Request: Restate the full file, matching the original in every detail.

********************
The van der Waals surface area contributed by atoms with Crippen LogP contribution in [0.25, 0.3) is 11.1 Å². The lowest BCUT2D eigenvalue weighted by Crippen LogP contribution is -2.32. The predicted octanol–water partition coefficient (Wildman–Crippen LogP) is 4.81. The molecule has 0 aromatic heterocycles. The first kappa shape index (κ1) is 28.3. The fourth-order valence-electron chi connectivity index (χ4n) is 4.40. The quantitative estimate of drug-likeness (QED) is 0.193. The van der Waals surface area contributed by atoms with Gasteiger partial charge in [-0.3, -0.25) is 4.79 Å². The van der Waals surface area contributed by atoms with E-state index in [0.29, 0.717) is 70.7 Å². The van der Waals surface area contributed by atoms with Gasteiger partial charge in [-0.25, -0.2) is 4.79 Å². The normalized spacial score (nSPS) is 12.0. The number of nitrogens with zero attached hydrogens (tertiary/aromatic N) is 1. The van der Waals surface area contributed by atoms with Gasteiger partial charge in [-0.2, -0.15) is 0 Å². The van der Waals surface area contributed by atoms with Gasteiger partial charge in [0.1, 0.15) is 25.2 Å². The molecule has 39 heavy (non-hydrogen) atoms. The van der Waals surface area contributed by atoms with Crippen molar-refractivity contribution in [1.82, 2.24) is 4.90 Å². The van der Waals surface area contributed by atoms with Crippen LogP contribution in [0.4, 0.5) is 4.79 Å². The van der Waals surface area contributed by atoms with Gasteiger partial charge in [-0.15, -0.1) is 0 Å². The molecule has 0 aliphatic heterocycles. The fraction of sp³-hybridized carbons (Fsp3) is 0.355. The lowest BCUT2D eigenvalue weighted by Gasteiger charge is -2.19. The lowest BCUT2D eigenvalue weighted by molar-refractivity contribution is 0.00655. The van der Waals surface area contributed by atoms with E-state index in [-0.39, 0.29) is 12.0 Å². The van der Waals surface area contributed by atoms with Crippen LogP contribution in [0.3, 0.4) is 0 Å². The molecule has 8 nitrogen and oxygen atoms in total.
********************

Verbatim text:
The van der Waals surface area contributed by atoms with Crippen LogP contribution in [0.25, 0.3) is 11.1 Å². The lowest BCUT2D eigenvalue weighted by Crippen LogP contribution is -2.32. The predicted octanol–water partition coefficient (Wildman–Crippen LogP) is 4.81. The molecule has 0 aromatic heterocycles. The first kappa shape index (κ1) is 28.3. The fourth-order valence-electron chi connectivity index (χ4n) is 4.40. The quantitative estimate of drug-likeness (QED) is 0.193. The van der Waals surface area contributed by atoms with Gasteiger partial charge in [-0.3, -0.25) is 4.79 Å². The van der Waals surface area contributed by atoms with E-state index in [0.29, 0.717) is 70.7 Å². The van der Waals surface area contributed by atoms with Gasteiger partial charge in [-0.25, -0.2) is 4.79 Å². The normalized spacial score (nSPS) is 12.0. The number of nitrogens with zero attached hydrogens (tertiary/aromatic N) is 1. The van der Waals surface area contributed by atoms with Gasteiger partial charge in [-0.2, -0.15) is 0 Å². The van der Waals surface area contributed by atoms with Gasteiger partial charge in [0.1, 0.15) is 25.2 Å². The molecule has 39 heavy (non-hydrogen) atoms. The van der Waals surface area contributed by atoms with Crippen molar-refractivity contribution in [1.82, 2.24) is 4.90 Å². The van der Waals surface area contributed by atoms with Crippen LogP contribution in [0.4, 0.5) is 4.79 Å². The van der Waals surface area contributed by atoms with Gasteiger partial charge in [-0.15, -0.1) is 0 Å². The molecule has 0 aliphatic heterocycles. The fraction of sp³-hybridized carbons (Fsp3) is 0.355. The lowest BCUT2D eigenvalue weighted by Gasteiger charge is -2.19. The lowest BCUT2D eigenvalue weighted by molar-refractivity contribution is 0.00655. The van der Waals surface area contributed by atoms with E-state index in [-0.39, 0.29) is 12.0 Å². The van der Waals surface area contributed by atoms with Crippen LogP contribution in [0.3, 0.4) is 0 Å². The molecule has 8 nitrogen and oxygen atoms in total.